Details of our membership policy are here.
Details of our membership policy are here.
We will be rehearsing and performing Requiem in Blue, written by Harvey in memory of his brother. Some of you will know this piece, it’s a profound and joyously uplifting work about love and remembrance, which feels celebratory and wholly appropriate as we emerge from these difficult times.
The piece reminds us that many have suffered great loss or difficulty during the last 14 months and that we must live our lives to the full to honour that knowledge.
The last movement is a setting of words from Spoonface Steinberg by Lee Hall (writer of Billy Elliot)
And the old people long time ago they saw the sparks – and people met and the sparks jumped right up into the air from the place where they were hiding and they leaped up through the firmament and through the clouds and past the sun and they shone over the whole universe – and when people kissed there were sparks and when people held each other there were sparks and when they waved as they were going away there were sparks – and they would all be prayers.
THE WHOLE PROJECT WILL BE ACCESSIBLE ONLINE – we will hold 6 weekly rehearsals from Tuesday June 8th at 7 pm with a Zoom meeting afterwards at 8 15 pm. Then a concert on Sunday 18th July.
Sign up for the Summer Term here
and if you feel able to donate in these very difficult times for musicians, please go to our JustGiving page
At some point in the 1980s (he can’t remember exactly when), our very own Harvey Brough and the Wallbangers supported the great Johnny Cash at the Cork Jazz festival – and here’s the proof.
This priceless picture (with Harvey too cool for school on the left) only came to light thanks to some determined sleuthing by Clara Sanabras through the Brough archives.
Several Cash classics, rearranged by Harvey and sung by an all-star line-up led by Clara and Christina Gill, will feature in the line-up for Everything Must Change – the latest online concert from Virtual Vox, which has been keeping community singing alive through the pandemic.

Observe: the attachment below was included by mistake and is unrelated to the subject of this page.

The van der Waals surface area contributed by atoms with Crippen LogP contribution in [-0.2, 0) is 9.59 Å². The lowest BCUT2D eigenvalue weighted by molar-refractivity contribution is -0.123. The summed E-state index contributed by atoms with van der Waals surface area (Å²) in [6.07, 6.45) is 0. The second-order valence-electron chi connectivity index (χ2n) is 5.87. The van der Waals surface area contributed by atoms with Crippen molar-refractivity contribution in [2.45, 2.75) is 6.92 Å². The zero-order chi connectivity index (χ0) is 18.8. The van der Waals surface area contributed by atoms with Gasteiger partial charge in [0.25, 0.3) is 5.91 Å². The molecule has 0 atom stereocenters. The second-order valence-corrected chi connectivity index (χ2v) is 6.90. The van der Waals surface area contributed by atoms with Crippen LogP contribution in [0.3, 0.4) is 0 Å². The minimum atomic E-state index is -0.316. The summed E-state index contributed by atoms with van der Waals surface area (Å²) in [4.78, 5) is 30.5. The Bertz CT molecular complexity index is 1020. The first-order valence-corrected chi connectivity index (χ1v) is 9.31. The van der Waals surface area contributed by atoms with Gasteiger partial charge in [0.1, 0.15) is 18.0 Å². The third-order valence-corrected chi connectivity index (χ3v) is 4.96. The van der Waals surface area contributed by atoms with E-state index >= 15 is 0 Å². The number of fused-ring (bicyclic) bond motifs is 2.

Well-loved numbers from Nina Simone, Kurt Weill and Rodgers and Hart will also feature in a line-up designed to capture the anger, grief and frustration, but also the hope of our embattled time.
Join us on Vox Holloway’s YouTube channel at 7.30pm on Friday March 26, or at any time you like in the following week. The concert is free, but all donations will go to our community of brilliant singers and musicians, many of whom were last with us for our Hackney Empire hit, Freedom Song.
Friday 26 March, at 7.30pm. The video will be available until 7.30pm on Friday 2 April 2021. Donate here
From Kurt Weill to Johnny Cash and Nina Simone, the latest concert from Virtual Vox draws on some of the greatest songs of the last century to create a musical experience that will strike every chord of our painful and challenging era.
The concert reunites our home team of world-class soloists, Christina Gill (alto), Clara Sanabras (soprano), Wills Morgan (tenor), Michael Henry (bass) and Rick Leigh (tenor), who were last seen together in our Hackney Empire gospel hit, Freedom Song.
We are not charging for the concert, but all donations made through our JustGiving page will help to support our professional singers and musicians.
This is the third outing for Virtual Vox, online offshoot of the dynamic community choir Vox Holloway, which has spent the pandemic redefining what community singing means.
For the last 10 weeks, up to 130 singers from all over the UK and beyond have have met up online to rehearse the songs, specially arranged by our very own Harvey Brough, becoming both chorus and witnesses to a soul-searching music that encompasses despair and anger, injustice and rebellion, but also hope for a better world.
We will be singing along at home, as our soloists breathe new fire into musical masterpieces ranging from Weill’s Pirate Jenny to Simone’s Mississippi Goddamn and Cash’s Redemption Day.
Harvey Brough conducts an all-star band of Liam Dunachie (piano), David Le Page (strings), Oli Hayhurst (bass), Eleanor Turner (harp) and Chris Vatalaro (drums).
“Everything must change, nothing stays the same.
Winter turns to spring, wounded heart will heal.“
The third term in the life of Vox Holloway’s online offspring – Virtual Vox – features a musical exploration of what many are thinking, as the pandemic enters its second year: everything must change.
How can music help us with this? Through a legacy of powerful songs, which articulate our anger and sadness but also our hopes for a better future.
Some, like Rodgers and Hart’s “Spring is Here”, are wistful. Some, like Kurt Weill’s “Pirate Jenny”, imagine revenge against social injustice. Others – such as Nina Simone’s “Mississippi Goddam”, composed after the death of four young black girls in a church bombing in 1963 – are simply howls of pain and rage.
All have been re-arranged by Vox’s own maestro Harvey Brough in new choral versions which will be led by our stellar soloists Christina Gill and Clara Sanabras.
Our spring term of ten online rehearsals starts on Tuesday 19 January at 7pm. Anyone anywhere in the world can join and signing up has never been easier. Just click on the orange or the blue button in this explainer blog to send us an email and introduce yourself.
Altogether now (in the words of the one and only Nina Simone):
Everything must change,
Nothing stays the same.
Winter turns to spring.
Wounded heart will heal.